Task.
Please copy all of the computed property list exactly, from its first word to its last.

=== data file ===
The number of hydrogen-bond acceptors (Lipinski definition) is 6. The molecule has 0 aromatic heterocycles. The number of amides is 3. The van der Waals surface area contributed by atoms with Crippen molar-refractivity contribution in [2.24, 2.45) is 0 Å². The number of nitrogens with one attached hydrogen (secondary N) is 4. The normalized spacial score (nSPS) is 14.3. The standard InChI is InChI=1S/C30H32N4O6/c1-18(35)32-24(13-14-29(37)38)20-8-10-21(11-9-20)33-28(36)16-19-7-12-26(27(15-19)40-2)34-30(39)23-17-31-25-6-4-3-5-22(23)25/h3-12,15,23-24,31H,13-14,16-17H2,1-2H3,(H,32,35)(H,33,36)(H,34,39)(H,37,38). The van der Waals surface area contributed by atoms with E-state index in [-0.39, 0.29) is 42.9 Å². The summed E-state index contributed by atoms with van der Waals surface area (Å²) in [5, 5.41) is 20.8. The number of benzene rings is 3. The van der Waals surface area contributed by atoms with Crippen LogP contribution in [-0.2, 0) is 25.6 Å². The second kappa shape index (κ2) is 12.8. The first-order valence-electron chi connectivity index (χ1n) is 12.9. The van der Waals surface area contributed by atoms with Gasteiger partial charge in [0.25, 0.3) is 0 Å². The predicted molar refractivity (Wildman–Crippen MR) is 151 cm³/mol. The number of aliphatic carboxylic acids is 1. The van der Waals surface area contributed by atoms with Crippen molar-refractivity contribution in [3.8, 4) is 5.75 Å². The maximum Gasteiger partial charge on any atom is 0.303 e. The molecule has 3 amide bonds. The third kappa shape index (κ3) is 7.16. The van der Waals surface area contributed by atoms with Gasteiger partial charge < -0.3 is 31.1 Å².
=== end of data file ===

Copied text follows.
The number of hydrogen-bond acceptors (Lipinski definition) is 6. The molecule has 0 aromatic heterocycles. The number of amides is 3. The van der Waals surface area contributed by atoms with Crippen molar-refractivity contribution in [2.24, 2.45) is 0 Å². The number of nitrogens with one attached hydrogen (secondary N) is 4. The normalized spacial score (nSPS) is 14.3. The standard InChI is InChI=1S/C30H32N4O6/c1-18(35)32-24(13-14-29(37)38)20-8-10-21(11-9-20)33-28(36)16-19-7-12-26(27(15-19)40-2)34-30(39)23-17-31-25-6-4-3-5-22(23)25/h3-12,15,23-24,31H,13-14,16-17H2,1-2H3,(H,32,35)(H,33,36)(H,34,39)(H,37,38). The van der Waals surface area contributed by atoms with E-state index in [-0.39, 0.29) is 42.9 Å². The summed E-state index contributed by atoms with van der Waals surface area (Å²) in [5, 5.41) is 20.8. The number of benzene rings is 3. The van der Waals surface area contributed by atoms with Crippen LogP contribution in [-0.2, 0) is 25.6 Å². The second kappa shape index (κ2) is 12.8. The first-order valence-electron chi connectivity index (χ1n) is 12.9. The van der Waals surface area contributed by atoms with Gasteiger partial charge in [0.25, 0.3) is 0 Å². The predicted molar refractivity (Wildman–Crippen MR) is 151 cm³/mol. The number of aliphatic carboxylic acids is 1. The van der Waals surface area contributed by atoms with Crippen molar-refractivity contribution in [3.8, 4) is 5.75 Å². The maximum Gasteiger partial charge on any atom is 0.303 e. The molecule has 3 amide bonds. The third kappa shape index (κ3) is 7.16. The van der Waals surface area contributed by atoms with Gasteiger partial charge < -0.3 is 31.1 Å².